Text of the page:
Rotterdam-based design practice MVRDV just won a competition to design Seoul’s version of Manhattan’s High Line Park. The nearly one-kilometer-long elevated public park, titled Seoul Skygarden, will replace a section of an abandoned highway located next to Seoul’s main station. But though the city cites the famous New York City elevated High Line as a major inspiration, MVRDV’s designs are far from a carbon copy—Seoul Skygarden will have distinctly Korean features to build on the capital’s growing reputation as a hub for eco-friendly innovation.
Seoul is no stranger to the adaptive reuse of transit corridors: ten years ago, the city famously tore down a 14-lane freeway to develop Cheonggyecheon River Park, a 11-kilometer-long urban recreational space that snakes through Seoul’s downtown; the park is recognized as one of the world’s most celebrated urban renewal projects. Since the beginning of the 2000s, the city has demolished over a dozen other elevated motorways. With the Seoul Skygarden however, the city will remake one of the main east-west transit corridors into a 938-meter-long elevated park in the heart of Seoul.
MVRDV’s Seoul Skygarden design centers on the addition of an arboretum that will include 254 local species of trees, shrubs, and flowers. This library of plants will be organized according to the Korean alphabet and visitors will be encouraged to learn about and take selfies next to their favorite local plant. The plant species will also be arranged in “neighborhood”-like clusters with consistent signage to differentiate the various spaces in the Skygarden.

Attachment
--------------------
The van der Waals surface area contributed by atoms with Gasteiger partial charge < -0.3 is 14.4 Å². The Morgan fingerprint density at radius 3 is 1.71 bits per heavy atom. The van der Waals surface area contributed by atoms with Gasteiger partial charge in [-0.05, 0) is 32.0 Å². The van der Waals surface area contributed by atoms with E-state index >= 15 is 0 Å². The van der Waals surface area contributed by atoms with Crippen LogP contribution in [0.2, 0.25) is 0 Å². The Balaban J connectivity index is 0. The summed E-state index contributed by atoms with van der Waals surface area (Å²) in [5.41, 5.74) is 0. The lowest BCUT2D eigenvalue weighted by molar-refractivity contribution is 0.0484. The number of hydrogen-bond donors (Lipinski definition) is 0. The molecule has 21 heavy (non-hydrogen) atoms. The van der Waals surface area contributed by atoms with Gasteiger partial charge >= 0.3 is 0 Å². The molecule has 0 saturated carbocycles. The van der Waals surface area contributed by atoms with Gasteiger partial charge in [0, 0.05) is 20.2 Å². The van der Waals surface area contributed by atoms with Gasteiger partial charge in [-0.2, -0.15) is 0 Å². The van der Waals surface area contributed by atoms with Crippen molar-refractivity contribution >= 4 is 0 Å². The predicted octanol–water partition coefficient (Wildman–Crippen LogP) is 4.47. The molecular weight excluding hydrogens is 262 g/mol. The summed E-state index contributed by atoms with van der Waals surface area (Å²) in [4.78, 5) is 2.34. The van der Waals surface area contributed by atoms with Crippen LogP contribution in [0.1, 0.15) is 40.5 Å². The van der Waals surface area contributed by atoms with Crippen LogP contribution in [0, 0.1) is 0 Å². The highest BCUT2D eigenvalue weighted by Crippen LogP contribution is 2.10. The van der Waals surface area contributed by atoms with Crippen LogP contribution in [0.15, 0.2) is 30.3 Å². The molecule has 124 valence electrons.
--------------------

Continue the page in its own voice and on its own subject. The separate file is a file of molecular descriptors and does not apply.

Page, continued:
In addition to the arboretum of local Korean plants, the Seoul Skygarden will include an urban nursery that will grow trees for surrounding districts and parks. The elevated park will be further activated with modular and customizable units for businesses and public amenities such as cafes, flower shops, street markets, libraries, and greenhouses. Stairs, escalators, elevators, and “satellite” gardens will connect the park with the urban fabric below. The Seoul Metropolitan Government expects to spend approximately $37.5 million on the elevated park project.
Images © MVRDV